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Asian Currencies Sink Again, Pull Down Stocks

January 05, 1998| From Times Staff and Wire Reports

East Asian currencies and stock markets opened the first full week of the new year on a bearish note today, with many key currencies falling to new lows and stocks following.

The Malaysian ringgit, Indonesian rupiah and Thai baht all plunged to record lows--a clear sign that the Asian economic and financial crisis has not yet bottomed.

The ringgit slumped to 4.01 to the dollar, a new low, from 3.97 on Friday. The rupiah dove to 6,350 to the dollar, also a new low, from 5,925 on Friday.

Traders said Asian companies continue to try to push more of their assets into dollars, at the expense of local currencies, as a way of hedging against further turmoil in the region.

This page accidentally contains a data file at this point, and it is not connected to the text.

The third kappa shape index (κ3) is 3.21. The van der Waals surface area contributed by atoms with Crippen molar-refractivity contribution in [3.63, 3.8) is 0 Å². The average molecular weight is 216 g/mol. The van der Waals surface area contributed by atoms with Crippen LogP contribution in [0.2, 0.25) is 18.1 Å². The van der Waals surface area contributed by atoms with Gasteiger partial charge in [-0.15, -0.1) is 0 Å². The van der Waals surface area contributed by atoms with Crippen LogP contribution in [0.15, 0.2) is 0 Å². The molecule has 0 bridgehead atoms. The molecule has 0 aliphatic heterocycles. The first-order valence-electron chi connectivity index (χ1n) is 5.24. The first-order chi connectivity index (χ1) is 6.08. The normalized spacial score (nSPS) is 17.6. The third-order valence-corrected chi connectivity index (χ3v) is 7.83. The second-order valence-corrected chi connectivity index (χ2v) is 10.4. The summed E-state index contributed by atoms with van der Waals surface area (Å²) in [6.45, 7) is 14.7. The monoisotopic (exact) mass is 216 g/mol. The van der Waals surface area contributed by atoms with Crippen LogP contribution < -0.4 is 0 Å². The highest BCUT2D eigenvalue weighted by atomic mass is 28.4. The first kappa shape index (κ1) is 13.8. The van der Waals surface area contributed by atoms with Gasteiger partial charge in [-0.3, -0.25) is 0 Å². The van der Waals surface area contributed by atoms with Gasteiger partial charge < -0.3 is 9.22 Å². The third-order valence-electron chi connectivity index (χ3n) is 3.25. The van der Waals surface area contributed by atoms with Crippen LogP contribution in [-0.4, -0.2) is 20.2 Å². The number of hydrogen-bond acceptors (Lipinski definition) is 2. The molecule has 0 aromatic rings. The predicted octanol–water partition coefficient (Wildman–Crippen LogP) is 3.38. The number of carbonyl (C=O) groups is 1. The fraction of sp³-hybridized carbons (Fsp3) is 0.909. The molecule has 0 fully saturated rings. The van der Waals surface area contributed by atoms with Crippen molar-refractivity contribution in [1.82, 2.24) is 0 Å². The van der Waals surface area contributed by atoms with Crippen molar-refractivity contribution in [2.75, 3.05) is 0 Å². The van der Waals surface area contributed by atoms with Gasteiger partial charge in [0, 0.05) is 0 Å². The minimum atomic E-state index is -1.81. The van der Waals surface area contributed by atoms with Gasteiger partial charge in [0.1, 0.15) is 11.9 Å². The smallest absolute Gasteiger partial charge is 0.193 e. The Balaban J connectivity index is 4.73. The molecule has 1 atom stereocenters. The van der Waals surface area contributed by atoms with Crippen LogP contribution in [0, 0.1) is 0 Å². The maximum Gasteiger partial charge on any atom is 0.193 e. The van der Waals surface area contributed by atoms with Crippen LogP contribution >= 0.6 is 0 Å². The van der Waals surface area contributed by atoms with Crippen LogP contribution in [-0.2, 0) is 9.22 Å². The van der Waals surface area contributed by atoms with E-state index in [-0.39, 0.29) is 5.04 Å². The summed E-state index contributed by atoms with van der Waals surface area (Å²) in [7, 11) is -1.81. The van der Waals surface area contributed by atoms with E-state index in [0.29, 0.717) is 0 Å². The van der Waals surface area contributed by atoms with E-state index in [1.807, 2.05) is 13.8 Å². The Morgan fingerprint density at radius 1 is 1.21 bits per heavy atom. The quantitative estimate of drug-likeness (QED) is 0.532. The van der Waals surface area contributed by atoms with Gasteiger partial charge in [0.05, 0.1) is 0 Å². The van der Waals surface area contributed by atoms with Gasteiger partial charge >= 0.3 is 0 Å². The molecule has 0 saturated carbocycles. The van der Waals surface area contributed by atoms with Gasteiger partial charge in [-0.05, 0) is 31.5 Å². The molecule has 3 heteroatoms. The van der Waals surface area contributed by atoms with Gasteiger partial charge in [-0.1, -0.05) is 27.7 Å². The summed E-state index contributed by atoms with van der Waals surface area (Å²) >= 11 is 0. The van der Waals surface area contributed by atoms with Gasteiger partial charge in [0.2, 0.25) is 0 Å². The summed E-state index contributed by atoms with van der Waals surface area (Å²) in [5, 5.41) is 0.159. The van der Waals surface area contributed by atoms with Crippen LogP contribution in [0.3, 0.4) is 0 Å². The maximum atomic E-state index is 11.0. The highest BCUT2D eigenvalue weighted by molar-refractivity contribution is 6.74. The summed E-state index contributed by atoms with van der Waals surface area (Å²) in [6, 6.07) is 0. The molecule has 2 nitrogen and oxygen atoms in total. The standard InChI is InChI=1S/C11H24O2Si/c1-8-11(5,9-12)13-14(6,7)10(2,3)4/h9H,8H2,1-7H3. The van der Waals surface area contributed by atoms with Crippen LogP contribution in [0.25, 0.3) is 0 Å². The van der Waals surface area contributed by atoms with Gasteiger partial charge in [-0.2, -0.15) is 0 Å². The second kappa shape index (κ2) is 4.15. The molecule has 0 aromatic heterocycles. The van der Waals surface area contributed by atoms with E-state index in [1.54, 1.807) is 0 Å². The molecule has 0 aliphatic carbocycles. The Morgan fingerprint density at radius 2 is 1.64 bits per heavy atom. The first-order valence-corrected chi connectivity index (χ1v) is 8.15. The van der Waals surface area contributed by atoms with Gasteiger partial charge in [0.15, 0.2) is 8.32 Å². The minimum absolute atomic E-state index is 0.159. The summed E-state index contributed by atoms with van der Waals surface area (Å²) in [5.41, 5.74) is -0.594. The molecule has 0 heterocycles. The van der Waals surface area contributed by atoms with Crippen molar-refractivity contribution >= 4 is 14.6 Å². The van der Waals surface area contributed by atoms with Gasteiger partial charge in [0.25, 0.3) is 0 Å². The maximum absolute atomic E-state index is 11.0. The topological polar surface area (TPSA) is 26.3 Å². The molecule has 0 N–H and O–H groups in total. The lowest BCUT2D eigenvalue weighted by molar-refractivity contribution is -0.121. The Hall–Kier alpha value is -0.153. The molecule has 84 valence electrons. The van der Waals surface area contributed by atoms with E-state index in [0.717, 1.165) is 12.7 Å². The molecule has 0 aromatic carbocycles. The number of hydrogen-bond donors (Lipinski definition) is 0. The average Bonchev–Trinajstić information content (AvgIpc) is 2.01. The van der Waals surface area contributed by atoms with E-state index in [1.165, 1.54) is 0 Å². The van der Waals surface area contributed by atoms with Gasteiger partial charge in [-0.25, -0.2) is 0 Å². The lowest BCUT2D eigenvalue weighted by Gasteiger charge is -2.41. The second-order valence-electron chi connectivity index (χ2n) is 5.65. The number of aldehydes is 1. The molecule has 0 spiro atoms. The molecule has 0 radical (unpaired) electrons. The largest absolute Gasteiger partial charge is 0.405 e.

The tumbling currencies helped depress stock prices across the region today. At midday the main Malaysian share index was down 2.9% to 555.32. The main Thai stock index sank 3% to 361.63.

Stocks also fell further in Tokyo in a shortened session today. The Nikkei-225 index dropped 301.90 points, or 2%, to 14,956.84. The dollar eased slightly against the yen, buying 132.21 yen today in Tokyo versus 132.55 on Friday.

In South Korea, the country's currency, the won, weakened with most other Asian currencies early today, falling to 1,750 to the dollar versus 1,695 at last week's close.

But the main South Korean stock index was up at midday, adding 11.13 points, or 3%, to 396.62.

Elsewhere in the region, Hong Kong's Hang Seng stock index was down 2.3% at midday, while Singapore's Straits Times index was off 1.4%.

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